This active ingredient, which can be isolated in the case of nitronium tetrafluoroborate also effects nitration without the need for the mixed acid. In mixed-acid syntheses sulfuric acid is not consumed and hence acts as a catalyst as well as an absorbent for water.
Alternative mechanisms have also been proposed, including one involving single electron transfer SET. Selectivity can be a challenge in nitrations because as a rule more than one compound may result but only one is desired, so alternative products act as contaminants or are simply wasted. Accordingly, it is desirable to design syntheses with suitable selectivity; for example, by controlling the reaction conditions, fluorenone can be selectively trinitrated  or tetranitrated.
The substituents on aromatic rings affect the rate of this electrophilic aromatic substitution. Deactivating groups such as other nitro groups have an electron-withdrawing effect. Such groups deactivate slow the reaction and directs the electrophilic nitronium ion to attack the aromatic meta position.
Deactivating meta-directing substituents include sulfonylcyano groups, ketoestersand carboxylates. Nitration can be accelerated by activating groups such as aminohydroxy and methyl groups also amides and ethers resulting in para and ortho isomers. According to another source,  a more controlled nitration of aniline starts with the formation of acetanilide by reaction with acetic anhydride followed by the actual nitration.
Because the amide is a regular activating group the products formed are the para and ortho isomers. Heating the reaction mixture is sufficient to hydrolyze the amide back to the nitrated aniline.Some of the most common items in your house might not be as safe as you think.
One example? The dangers of bleach, one of the most commonly used disinfectants in the world. In addition, one of the scariest dangers of bleach involves what happens when you mix it on purpose or without realizing it with other household chemicals. BuzzFeed includes three toxic bleach combinations on a list of common products never to mix, warning readers about what happens when bleach comes into contact with vinegar, ammonia or rubbing alcohol. Still, some of the dangers of bleach are not well-known, and people continue to mix products and expose themselves and their families to dangerous chemicals, all in the name of cleanliness.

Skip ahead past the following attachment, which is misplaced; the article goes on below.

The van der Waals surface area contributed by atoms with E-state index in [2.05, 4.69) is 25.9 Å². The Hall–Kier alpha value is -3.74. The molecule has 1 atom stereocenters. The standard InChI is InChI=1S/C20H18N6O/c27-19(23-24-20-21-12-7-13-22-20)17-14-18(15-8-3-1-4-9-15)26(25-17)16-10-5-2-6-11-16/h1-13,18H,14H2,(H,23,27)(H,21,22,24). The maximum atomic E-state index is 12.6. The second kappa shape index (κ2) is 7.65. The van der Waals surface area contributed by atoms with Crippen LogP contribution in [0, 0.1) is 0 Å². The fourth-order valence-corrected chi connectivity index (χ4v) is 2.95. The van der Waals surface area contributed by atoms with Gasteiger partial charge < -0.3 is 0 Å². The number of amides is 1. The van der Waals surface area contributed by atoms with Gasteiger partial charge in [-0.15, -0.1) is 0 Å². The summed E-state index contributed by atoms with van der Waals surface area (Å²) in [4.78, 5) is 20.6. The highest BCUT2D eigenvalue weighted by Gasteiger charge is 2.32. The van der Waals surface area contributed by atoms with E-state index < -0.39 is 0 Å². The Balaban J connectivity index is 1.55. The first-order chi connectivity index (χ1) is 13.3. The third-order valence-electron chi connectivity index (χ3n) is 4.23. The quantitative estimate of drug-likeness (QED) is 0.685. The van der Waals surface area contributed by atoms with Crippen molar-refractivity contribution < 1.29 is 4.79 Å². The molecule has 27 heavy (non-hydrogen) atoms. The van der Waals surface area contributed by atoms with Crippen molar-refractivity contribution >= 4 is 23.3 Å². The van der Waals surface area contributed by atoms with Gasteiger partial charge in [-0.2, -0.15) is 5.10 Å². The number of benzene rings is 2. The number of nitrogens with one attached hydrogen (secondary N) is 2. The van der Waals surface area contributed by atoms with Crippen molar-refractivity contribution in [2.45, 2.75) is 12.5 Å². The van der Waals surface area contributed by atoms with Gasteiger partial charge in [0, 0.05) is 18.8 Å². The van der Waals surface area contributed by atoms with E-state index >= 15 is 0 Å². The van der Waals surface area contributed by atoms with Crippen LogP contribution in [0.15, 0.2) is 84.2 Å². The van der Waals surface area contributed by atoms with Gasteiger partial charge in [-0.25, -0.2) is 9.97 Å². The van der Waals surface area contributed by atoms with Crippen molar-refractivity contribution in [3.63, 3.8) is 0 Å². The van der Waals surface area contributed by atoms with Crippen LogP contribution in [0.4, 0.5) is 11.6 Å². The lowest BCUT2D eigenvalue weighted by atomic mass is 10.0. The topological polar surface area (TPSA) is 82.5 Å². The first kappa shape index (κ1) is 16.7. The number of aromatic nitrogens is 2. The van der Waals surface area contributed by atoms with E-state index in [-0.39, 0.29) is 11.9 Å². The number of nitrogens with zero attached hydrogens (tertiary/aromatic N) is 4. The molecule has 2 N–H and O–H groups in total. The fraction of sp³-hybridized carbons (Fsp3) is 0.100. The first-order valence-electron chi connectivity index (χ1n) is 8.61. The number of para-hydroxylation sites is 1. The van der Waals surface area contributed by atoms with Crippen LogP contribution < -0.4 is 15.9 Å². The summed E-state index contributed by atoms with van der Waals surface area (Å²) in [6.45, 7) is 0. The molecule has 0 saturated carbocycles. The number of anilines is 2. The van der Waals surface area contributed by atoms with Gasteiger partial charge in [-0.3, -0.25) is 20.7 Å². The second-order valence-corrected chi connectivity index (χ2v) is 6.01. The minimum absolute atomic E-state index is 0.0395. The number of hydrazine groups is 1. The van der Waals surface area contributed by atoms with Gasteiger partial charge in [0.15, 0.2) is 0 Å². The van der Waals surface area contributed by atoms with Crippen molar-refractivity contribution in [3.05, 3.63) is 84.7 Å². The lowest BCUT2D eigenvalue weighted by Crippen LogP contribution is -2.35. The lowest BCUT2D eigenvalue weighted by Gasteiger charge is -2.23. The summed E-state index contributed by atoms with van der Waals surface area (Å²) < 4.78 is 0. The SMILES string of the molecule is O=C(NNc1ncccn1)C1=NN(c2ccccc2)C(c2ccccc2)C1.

To be specific, bleach is a disinfectant and stain remover. Bleach can be purchased in both liquid and powder forms. Many industrial processes also employ the use of bleach to kill germs, destroy weeds and bleach wood pulp. Depending on the type of bleach you get, it may or may not contain chlorine.
Typically, bleaches either contain an active ingredient of chlorine sodium hypochlorite or hydrogen peroxide. After using water as a base, a typical bottle of bleach contains: 2. Children exposed to the same levels of sodium hydroxide in air as adults may receive a larger dose because they have greater lung surface area:body weight ratios and increased minute volumes:weight ratios.
In addition, they may be exposed to higher levels than adults in the same location because of their short stature and the higher levels of sodium hydroxide in air found nearer to the ground. Direct contact with the solid or with concentrated solutions causes thermal and chemical burns leading to deep-tissue injuries.
Very strong solutions of sodium hydroxide can hydrolyze proteins in the eyes, leading to severe burns and eye damage or, in extreme cases, blindness. Ingestion of sodium hydroxide can cause severe corrosive injury to the lips, tongue, oral mucosa, esophagus, and stomach. Stridor, vomiting, drooling, and abdominal pain are early symptoms of sodium hydroxide ingestion.
Ingestion may lead to perforation of the gastrointestinal tract and shock. While home cleaning products do not contain enough sodium hydroxide to cause some of these effects on their own such as chemical burnsthere is already evidence that aerosol use of bleach does have an impact on the respiratory systems of both adults and children. Chlorine bleach is not believed to bioaccumulate in the body, but the damage it does may compound over time.